This page explains how to deploy GStreamer along your application. There are different mechanisms, which have been reviewed in Deploying your application. The details for some of the mechanisms are given here, and more options might be added to this documentation in the future.
This is the easiest way to deploy GStreamer, although most of the time it installs unnecessary files which grow the size of the installer and the target drive free space requirements. Since GStreamer might be shared among all applications that use it, though, the extra space requirements are somewhat blurred.
Simply pack GStreamer runtime installer (the same one you
installed in your development machine)
inside your installer (or download it from your installer) and execute
it silently using
msiexec is the tool that wraps most of
the Windows Installer functionality and offers a number of options to
suit your needs. You can review these options by
msiexec without parameters. For example using 1.8.1:
msiexec /i gstreamer-1.0-x86-1.8.1.msi
This will bring up the installation dialog as if the user had
double-clicked on the
msi file. Usually, you will want to let the user
choose where they want to install GStreamer. An environment variable will
let your application locate it later on.
Private deployment of GStreamer
You can use the same method as the shared GStreamer, but instruct its
installer to deploy to your application’s folder (or a
subfolder). Again, use the
msiexec parameters that suit you best. For
msiexec /passive INSTALLDIR=C:\Desired\Folder /i gstreamer-1.0-x86-1.8.1.msi
This will install GStreamer to
C:\Desired\Folder showing a progress
dialog, but not requiring user intervention.
Deploy only necessary files, by manually picking them
On the other side of the spectrum, if you want to reduce the space requirements (and installer size) to the maximum, you can manually choose which GStreamer libraries to deploy. Unfortunately, you are on your own on this road, besides using the Dependency Walker tool to discover inter-DLL dependencies.
Bear in mind that GStreamer is modular in nature. Plug-ins are loaded depending on the media that is being played, so, if you do not know in advance what files you are going to play, you do not know which DLLs you need to deploy.
Deploy only necessary packages, using provided Merge Modules
If you are building your installer using one of the Professional editions of Visual Studio or WiX you can take advantage of pre-packaged Merge Modules. GStreamer is divided in packages, which roughly take care of different tasks. There is the core package, the playback package, the networking package, etc. Each package contains the necessary libraries and files to accomplish its task.
The Merge Modules are pieces that can be put together to build a larger Windows Installer. In this case, you just need to create a deployment project for your application with Visual Studio and then add the Merge Modules for the GStreamer packages your application needs.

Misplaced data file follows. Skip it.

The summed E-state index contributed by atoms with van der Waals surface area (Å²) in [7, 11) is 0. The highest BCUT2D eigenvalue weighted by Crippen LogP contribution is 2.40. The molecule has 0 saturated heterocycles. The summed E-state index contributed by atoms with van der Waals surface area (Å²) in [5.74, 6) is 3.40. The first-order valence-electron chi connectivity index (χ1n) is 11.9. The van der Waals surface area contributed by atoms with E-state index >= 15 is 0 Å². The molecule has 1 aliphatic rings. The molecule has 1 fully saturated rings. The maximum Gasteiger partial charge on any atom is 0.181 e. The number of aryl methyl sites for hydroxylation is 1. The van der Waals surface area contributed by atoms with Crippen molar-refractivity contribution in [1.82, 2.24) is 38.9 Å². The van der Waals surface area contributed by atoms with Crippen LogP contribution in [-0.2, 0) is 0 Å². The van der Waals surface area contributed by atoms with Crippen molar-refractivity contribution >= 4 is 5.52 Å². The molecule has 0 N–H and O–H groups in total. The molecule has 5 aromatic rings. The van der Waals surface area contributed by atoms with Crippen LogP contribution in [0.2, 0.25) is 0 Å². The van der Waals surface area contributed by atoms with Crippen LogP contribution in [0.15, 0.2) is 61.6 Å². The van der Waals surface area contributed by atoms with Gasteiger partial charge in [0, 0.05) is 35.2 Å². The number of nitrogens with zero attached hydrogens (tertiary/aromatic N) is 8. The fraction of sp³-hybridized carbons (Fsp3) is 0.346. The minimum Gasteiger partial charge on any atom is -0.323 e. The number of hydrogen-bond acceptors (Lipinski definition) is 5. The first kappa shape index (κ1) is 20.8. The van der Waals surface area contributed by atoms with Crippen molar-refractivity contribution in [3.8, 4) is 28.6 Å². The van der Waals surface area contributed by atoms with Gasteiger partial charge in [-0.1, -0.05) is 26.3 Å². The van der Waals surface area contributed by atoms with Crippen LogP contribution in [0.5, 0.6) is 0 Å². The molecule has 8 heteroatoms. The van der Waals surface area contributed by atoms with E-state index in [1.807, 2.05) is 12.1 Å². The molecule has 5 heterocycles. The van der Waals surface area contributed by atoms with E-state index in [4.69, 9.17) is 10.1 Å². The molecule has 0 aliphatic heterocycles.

This will produce a smaller installer than deploying the complete GStreamer, without the added burden of having to manually pick each library. You just need to know which packages your application requires.
|base-system-1.0||JPEG, FreeType, BSD-like, LGPL, LGPL-2+, LGPL-2.1, LibPNG and MIT||Base system dependencies|
|gstreamer-1.0-capture||gstreamer-1.0-core, gstreamer-1.0-encoding||LGPL and LGPL-2+||GStreamer plugins for capture|
|gstreamer-1.0-codecs||base-crypto, gstreamer-1.0-core||BSD, Jasper-2.0, BSD-like, LGPL, LGPL-2, LGPL-2+, LGPL-2.1 and LGPL-2.1+||GStreamer codecs|
|gstreamer-1.0-codecs-gpl||gstreamer-1.0-core||BSD-like, LGPL, LGPL-2+ and LGPL-2.1+||GStreamer codecs under the GPL license and/or with patents issues|
|gstreamer-1.0-core||base-system-1.0||LGPL and LGPL-2+||GStreamer core|
|gstreamer-1.0-dvd||gstreamer-1.0-core||GPL-2+, LGPL and LGPL-2+||GStreamer DVD support|
|gstreamer-1.0-effects||gstreamer-1.0-core||LGPL and LGPL-2+||GStreamer effects and instrumentation plugins|
|gstreamer-1.0-net||base-crypto, gstreamer-1.0-core||GPL-3, LGPL, LGPL-2+, LGPL-2.1+ and LGPL-3+||GStreamer plugins for network protocols|
|gstreamer-1.0-playback||gstreamer-1.0-core||LGPL and LGPL-2+||GStreamer plugins for playback|
|gstreamer-1.0-system||gstreamer-1.0-core||LGPL, LGPL-2+ and LGPL-2.1+||GStreamer system plugins|
|gstreamer-1.0-visualizers||gstreamer-1.0-core||LGPL and LGPL-2+||GStreamer visualization plugins|
|gstreamer-1.0-encoding||gstreamer-1.0-core, gstreamer-1.0-playback||LGPL and LGPL2+||GStreamer plugins for encoding|
|gstreamer-1.0-editing||gstreamer-1.0-core, gstreamer-1.0-devtools||LGPL and LGPL2+||GStreamer libraries and plugins for non linear editing|
|gstreamer-1.0-devtools||gstreamer-1.0-core||LGPL and LGPL2+||GStreamer developers tools|
|gstreamer-1.0-libav||gstreamer-1.0-core||LGPL and LGPL2+||GStreamer plugins wrapping ffmpeg|
|gstreamer-1.0-net-restricted||base-crypto, gstreamer-1.0-core||LGPL and LGPL2+||GStreamer plugins for network protocols with potential patent issues in some countries|
|gstreamer-1.0-codecs-restricted||gstreamer-1.0-core||LGPL and LGPL2+||GStreamer restricted codecs with potential patent issues in some countries|
|base-crypto||base-system-1.0||LGPL and LGPL2+||Cryptographic libraries|
If you include a merge module in your deployment project, remember to include also its dependencies. Otherwise, the project will build correctly and install flawlessly, but, when executing your application, it will miss files.
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